EVANSTON — The Uinta County School District No. 1 Board of Trustees focused on three main topics at the regular monthly meeting held on Tuesday, Nov. 2, when board members got a progress report on the district’s efforts to become certified as a High Reliability School level 2 by the end of this school year, the district responded to public comments on proposed Rule CKA, and a conversation was held about the need for renovations of the Evanston High School football field.
Staff from elementary schools, middle schools and EHS shared with trustees the steps and processes being taken to meet the goal of being certified as a High Reliability School (HRS) level 2 by May 2022. Davis Middle School Principal Chris Brown said middle school administrators and teachers had been participating in lesson studies, which are opportunities for staff to sit in as fellow teachers teach a particular lesson. Teachers then give one another constructive feedback on the teaching methods and processes used in the lesson.
Rylee Berger, first-year teacher at DMS, said the lesson studies have been very helpful because they allow teachers to really work with and learn from their peers. Evanston High School teacher Brad Francis said they, too, have been working together to observe one another teaching, which he described as “going to other master level teachers and stealing from them.” He said it’s been invaluable to get ideas from one another and to realize the multiple different ways that teachers can use to teach to the standards of a given subject. Francis said the evaluation he received from other staff sitting in while he taught was the “most effective evaluation I’ve ever had.”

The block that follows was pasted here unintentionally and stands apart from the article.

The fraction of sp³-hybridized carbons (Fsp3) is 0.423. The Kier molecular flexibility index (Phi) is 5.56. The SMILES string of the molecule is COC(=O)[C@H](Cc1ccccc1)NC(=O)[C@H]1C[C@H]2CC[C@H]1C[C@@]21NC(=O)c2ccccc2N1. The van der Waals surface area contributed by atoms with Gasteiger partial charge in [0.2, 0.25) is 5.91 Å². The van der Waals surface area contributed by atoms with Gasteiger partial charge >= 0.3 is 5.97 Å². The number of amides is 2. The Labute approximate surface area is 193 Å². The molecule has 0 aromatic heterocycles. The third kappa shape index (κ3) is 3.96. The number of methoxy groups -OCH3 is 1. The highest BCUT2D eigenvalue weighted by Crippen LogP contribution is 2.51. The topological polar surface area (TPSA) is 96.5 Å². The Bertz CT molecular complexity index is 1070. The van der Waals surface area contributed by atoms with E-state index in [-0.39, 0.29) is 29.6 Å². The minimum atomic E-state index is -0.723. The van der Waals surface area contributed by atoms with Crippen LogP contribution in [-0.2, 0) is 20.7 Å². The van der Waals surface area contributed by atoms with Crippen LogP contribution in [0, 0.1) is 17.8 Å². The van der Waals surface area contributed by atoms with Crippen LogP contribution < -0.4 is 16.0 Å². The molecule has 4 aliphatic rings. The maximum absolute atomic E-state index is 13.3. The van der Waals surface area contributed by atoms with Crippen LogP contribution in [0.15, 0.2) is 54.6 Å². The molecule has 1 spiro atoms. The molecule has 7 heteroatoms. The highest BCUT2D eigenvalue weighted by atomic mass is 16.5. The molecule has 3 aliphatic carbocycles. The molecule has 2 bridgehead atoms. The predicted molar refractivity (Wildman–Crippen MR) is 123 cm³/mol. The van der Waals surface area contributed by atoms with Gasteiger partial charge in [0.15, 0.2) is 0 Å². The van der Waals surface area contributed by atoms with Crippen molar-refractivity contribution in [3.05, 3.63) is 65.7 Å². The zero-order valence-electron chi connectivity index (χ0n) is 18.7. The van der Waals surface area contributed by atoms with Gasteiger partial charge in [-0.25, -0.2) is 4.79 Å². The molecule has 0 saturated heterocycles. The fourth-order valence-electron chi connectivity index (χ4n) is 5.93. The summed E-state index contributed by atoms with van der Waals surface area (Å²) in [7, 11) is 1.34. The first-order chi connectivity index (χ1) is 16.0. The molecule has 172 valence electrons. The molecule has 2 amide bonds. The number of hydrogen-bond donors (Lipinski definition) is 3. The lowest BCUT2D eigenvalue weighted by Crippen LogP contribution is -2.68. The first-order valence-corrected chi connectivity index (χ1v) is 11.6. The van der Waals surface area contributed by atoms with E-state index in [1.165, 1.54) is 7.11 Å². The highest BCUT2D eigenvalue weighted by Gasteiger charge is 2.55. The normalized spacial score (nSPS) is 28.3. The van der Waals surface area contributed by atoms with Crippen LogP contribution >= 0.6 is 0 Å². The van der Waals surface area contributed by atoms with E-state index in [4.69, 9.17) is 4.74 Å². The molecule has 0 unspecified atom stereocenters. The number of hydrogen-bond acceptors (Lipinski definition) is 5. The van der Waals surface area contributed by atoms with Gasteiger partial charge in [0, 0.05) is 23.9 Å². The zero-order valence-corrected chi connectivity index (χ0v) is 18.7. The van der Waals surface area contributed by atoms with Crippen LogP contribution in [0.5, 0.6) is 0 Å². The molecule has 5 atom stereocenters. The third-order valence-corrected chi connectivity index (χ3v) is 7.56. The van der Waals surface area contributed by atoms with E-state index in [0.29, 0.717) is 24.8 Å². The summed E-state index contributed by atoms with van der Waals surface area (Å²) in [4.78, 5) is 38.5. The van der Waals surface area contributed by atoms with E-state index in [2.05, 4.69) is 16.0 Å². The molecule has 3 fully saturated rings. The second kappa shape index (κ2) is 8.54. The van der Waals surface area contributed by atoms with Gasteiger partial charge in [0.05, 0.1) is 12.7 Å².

Clark Elementary Principal Kimber Fessler explained six indicators that are the focus of HRS level 2 certification, including school leaders communicating a clear vision for instruction, supports being provided to teachers to continuously enhance teaching, and instructional practices being known and monitored throughout the school. Other indicators include teachers being provided with clear and ongoing evaluation, teachers being provided with regular opportunities for professional development directly related to their instructional growth goals, and teachers having opportunities to observe and discuss effective teaching practices.
Brown and assistant superintendent Joe Ingalls said the district is seeing the results of the use of professional learning communities throughout the district, with improving test scores. Brown also said there were no students at DMS with D’s or F’s in any class at the end of the first quarter of school, which is a first for the school.
Superintendent Ryan Thomas and board members then spent some time responding to the public comments received on the district’s proposed Rule CKA, which would allow approved staff to carry concealed firearms on district property. Many of the comments from Thomas and trustees focused on what they feel are inaccuracies reflected in the public comments.
Thomas, board chair Jami Brackin and trustee Jenny Welling all addressed comments from the public that said the decision to arm teachers is not based on evidence. The three indicated they believe there is evidence supporting arming teachers as one potential school safety measure, and Welling said it’s possible to get online to find evidence to support either position.
Trustees and Thomas also addressed concerns expressed about training and ammunition requirements, stating the training required in the district policy exceeds the requirements in state statute and has been approved by local law enforcement and that the ammunition requirements in the policy were suggested by law enforcement. They also pushed back on claims that there has still been no constructive dialogue among various stakeholders, with Thomas stating he has had an open-door policy from the beginning but none of those opposed to the policy have ever come in to speak with him in person about their concerns.